On Saturday, Gwen was busy with other things, and it was an unusual occurrence for November: a nice, sunny day! Determined to make the best of it, Aidan and I went on a grand adventure. We went out for a walk and came to a stop by the bus stop on Broadway. When I told the boy that we were getting on a bus he was super excited! So excited that rather than wait for the bus to come to us, he tried to cross six lanes of traffic to get to the bus on the other side of the street. Fortunately I had a hold of his hand. When the bus came, the driver lowered it (we’ve got fancy kneeling busses!) and this dampered the excitement only a little bit. Aidan doesn’t like hissing or compressor noises and when the bus kneels, it makes a noise exactly like that. So, we got on the bus in a flurry of excitement as I tried to negotiate the bus, the toddler, the stroller, and paying the fare. Anytime I’ve been on the bus before with the boy, I’ve been with others so this was a new experience for me. The boy was really good though, and waited patiently for me rather than take off down the bus while my hands were full.
While on the short ride down to Granville street, he was telling anyone who would pay any attention to him that we were on a trolley bus. “On the trolley bus!” “Riding the bus!” “Aidan’s on the bus!”.
A few blocks later (we usually walk those 4 blocks) we got off and took another bus downtown. Side note: one of the great things about living where we do is that we never pay any attention to bus schedules. A bus comes along every 5 minutes or less, so why bother?!? After living in a place where the bus came by once an hour or less, it was a bit of a shock. At any rate, although this bus was packed, we managed to get on it and get settled a little easier. This ride was a bit longer and we got off near the Waterfront Skytrain station, at the old train station downtown. A short walk to the station and he was saying “Going on the Skytrain! Aidan’s going on the Skytrain!” before we even entered the building. I don’t know how he knew that — I don’t think he’d ever been to that Skytrain station before — but I think he recognizes the Skytrain logos. Another side note: his logo or brand recognition is scary. The McDonald’s Golden Arches always gets called “French Fries”. The Dairy Queen logo always gets called “Milkshakes!” Various toys are called “Fisher Price xxxx” if the FP logo is on them.
We got on the Skytrain and travelled on it (packed) all the way to Patterson Station in Burnaby. We were sitting near the rear of the train and we could see the tunnel through the rear window (the “Skytrain” is strangely underground until BC Place). This was pretty exciting too, but after a while he got distracted with entertaining the young Asian couple beside us. He took great enjoyment from telling them that we were on the Skytrain on a bridge, or in a tunnel, and so on. In fact, we got off at Patterson and the young couple got off too, only to discover that they weren’t at the station they intended to debark at and had to get back on the next train along!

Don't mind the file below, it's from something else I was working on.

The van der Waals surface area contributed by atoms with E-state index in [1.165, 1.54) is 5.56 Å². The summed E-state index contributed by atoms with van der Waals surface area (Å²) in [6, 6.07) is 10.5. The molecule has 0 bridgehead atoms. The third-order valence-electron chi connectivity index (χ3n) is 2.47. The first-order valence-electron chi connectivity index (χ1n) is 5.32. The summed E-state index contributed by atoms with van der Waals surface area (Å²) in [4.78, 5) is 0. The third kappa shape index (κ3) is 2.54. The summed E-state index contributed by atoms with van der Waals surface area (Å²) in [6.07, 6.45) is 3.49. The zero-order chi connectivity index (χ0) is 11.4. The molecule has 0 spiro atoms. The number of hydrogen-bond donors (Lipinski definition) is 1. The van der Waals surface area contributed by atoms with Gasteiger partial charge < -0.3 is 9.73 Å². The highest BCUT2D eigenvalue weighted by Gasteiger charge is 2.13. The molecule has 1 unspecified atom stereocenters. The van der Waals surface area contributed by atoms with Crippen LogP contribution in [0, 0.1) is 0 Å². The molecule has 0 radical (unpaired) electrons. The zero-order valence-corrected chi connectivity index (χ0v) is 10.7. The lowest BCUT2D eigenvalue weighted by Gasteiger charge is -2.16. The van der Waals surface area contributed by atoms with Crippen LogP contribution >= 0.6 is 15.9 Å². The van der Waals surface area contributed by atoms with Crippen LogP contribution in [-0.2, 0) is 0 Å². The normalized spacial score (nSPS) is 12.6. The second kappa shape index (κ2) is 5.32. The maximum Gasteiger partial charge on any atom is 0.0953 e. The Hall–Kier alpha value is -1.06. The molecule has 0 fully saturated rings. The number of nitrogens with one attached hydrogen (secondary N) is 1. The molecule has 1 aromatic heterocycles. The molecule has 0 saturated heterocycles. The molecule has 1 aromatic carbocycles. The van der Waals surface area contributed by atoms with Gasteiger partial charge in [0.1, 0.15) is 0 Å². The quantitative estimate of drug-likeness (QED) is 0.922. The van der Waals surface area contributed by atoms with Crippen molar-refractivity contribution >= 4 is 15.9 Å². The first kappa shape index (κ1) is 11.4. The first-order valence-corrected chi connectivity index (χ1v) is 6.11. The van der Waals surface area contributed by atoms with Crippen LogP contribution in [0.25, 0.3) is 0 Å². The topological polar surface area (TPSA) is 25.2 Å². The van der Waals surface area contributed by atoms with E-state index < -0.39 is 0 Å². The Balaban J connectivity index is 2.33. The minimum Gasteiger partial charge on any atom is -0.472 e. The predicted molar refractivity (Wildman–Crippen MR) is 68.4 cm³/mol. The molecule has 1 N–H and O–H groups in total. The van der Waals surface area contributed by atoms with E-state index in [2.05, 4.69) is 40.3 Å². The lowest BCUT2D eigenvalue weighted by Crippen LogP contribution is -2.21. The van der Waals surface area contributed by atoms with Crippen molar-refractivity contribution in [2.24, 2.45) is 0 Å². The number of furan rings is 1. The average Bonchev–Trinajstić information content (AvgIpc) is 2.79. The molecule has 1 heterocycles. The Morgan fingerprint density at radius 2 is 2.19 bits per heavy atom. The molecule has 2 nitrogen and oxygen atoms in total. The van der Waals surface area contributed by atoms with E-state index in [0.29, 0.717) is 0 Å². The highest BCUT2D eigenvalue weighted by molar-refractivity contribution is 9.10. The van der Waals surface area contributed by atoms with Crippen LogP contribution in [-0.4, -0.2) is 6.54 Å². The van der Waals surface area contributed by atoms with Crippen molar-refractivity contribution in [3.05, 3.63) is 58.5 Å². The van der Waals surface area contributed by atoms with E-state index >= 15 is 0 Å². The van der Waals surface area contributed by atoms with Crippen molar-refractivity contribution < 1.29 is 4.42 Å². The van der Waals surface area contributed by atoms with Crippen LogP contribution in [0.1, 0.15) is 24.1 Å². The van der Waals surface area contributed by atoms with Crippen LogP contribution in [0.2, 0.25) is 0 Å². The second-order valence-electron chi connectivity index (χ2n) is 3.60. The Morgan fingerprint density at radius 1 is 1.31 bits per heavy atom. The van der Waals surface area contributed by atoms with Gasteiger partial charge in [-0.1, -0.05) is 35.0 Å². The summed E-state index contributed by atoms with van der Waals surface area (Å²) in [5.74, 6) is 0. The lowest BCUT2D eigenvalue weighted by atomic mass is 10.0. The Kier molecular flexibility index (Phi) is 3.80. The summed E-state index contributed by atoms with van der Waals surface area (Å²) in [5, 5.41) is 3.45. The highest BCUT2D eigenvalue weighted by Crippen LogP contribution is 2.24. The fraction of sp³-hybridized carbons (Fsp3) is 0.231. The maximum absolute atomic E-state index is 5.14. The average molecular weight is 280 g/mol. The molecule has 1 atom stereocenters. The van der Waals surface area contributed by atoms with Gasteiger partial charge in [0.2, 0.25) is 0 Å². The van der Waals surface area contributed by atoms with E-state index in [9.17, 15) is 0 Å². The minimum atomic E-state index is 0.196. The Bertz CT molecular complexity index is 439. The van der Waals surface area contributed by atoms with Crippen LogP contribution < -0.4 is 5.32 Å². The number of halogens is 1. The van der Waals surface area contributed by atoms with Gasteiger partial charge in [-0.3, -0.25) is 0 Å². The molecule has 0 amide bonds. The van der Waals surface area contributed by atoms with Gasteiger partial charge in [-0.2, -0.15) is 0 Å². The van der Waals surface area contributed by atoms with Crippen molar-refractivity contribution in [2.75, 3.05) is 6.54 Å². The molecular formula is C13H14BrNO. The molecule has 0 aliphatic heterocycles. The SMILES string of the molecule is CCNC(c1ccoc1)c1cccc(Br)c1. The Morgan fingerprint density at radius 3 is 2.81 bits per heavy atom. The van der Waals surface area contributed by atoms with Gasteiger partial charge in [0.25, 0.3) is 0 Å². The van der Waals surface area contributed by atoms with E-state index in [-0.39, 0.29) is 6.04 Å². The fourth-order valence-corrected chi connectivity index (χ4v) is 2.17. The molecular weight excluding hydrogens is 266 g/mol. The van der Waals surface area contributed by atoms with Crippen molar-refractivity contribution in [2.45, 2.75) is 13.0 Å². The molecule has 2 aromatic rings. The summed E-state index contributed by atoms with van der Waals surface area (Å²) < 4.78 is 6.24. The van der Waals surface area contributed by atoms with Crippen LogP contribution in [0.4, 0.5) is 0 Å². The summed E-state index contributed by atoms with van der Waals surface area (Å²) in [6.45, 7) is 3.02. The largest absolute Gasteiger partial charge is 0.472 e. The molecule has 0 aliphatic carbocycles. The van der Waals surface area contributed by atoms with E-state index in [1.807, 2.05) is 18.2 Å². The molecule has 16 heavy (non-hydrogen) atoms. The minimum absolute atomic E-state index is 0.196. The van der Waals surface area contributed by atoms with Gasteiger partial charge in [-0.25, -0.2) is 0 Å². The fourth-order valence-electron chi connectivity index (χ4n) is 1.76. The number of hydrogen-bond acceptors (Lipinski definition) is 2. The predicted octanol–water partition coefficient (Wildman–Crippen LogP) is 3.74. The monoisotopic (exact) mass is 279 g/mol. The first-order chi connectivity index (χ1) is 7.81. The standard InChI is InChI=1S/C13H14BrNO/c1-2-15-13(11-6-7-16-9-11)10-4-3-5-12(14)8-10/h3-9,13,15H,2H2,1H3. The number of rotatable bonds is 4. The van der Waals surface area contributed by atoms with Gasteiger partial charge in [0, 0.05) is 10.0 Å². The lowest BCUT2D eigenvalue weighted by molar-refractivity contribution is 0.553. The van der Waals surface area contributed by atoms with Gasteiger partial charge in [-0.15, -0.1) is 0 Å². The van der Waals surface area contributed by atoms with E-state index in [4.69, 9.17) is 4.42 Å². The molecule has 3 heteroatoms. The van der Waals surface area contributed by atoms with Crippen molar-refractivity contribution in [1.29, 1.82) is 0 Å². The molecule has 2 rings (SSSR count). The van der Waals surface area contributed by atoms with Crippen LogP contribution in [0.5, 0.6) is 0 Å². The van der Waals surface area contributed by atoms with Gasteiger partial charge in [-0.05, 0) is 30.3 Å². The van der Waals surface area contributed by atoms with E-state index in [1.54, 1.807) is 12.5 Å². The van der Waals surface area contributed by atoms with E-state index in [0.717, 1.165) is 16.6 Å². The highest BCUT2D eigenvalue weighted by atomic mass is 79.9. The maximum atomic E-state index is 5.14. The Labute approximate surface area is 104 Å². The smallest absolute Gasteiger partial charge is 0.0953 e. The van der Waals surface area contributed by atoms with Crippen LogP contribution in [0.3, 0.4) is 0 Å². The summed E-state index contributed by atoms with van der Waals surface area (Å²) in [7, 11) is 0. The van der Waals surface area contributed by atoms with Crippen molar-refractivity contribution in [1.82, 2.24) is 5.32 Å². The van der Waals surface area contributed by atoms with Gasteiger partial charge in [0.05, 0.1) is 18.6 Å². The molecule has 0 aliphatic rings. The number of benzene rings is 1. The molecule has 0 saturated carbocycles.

Patterson station is the nearest to Central Park in Burnaby. Central Park is an urban rainforest, full of towering Douglas Fir and Western Hemlock, along with some maple and poplar trees in a few copses here and there. There are lots of paved and crushed gravel walking trails throughout. There were also supposed to be three “easy” geocaches within its perimeter! :) We took our time walking through the park, constantly chased and harassed by Black and Grey Squirrels, trying (quite successfully) to fatten up for the weekend. Strollers and toddlers are rightly identified as ready sources of food. They are bold enough to come right up to the stroller and nibble at the fingers. Aidan liked this quite a bit too, and a few squirrels managed to get some alligator crackers from him. He was out of the stroller for quite a bit too, and delighted in chasing the squirrels, running after them with arms wide open imploring them to “Come! Come!”.
Central Park is quite popular with walkers and dog-walkers. One such was a young woman with one of these irritating rat-dog things. As Aidan was following the latest squirrel off into the woods (he doesn’t mind bushwacking in the least) he saw this tiny yapper (whose owner had it off leash and was encouraging it to chase the squirrels — although if one of the squirrels had stopped to fight, it would have been even-odds) he exclaimed in a loud voice “A dog squirrel!”. Perfectly descriptive in my mind.
And so we continued through the park, past the duck ponds and up to an place just off the main trail with a stream and a distinctive cluster of poplar trees. Hidden in this cluster is a box of Tupperware. After signing the log, we traversed the stream again, but this time I thought I’d let Aidan walk across the rock “bridge” on his own. Nothing doing: he decided to ford the stream without using the rocks. Fortunately I pulled him out before he got too wet, but I guess I should have expected that he’d take advantage of the opportunity to splash in the water. The picture above was taken near this cache.
The loop around the park is long … about 5 km, and the boy was starting to tire. Gwen called as we were heading towards another cache, and we arranged to meet at the Safeway near the Broadway Skytrain station. We walked back through the forest, through an area of filtered sunlight and back to the Skytrain again (slightly muted excitement, the Skytrain was even more packed and Aidan wanted to get off by the second stop) then home for a 2 1/2 hour nap!
What a grand adventure.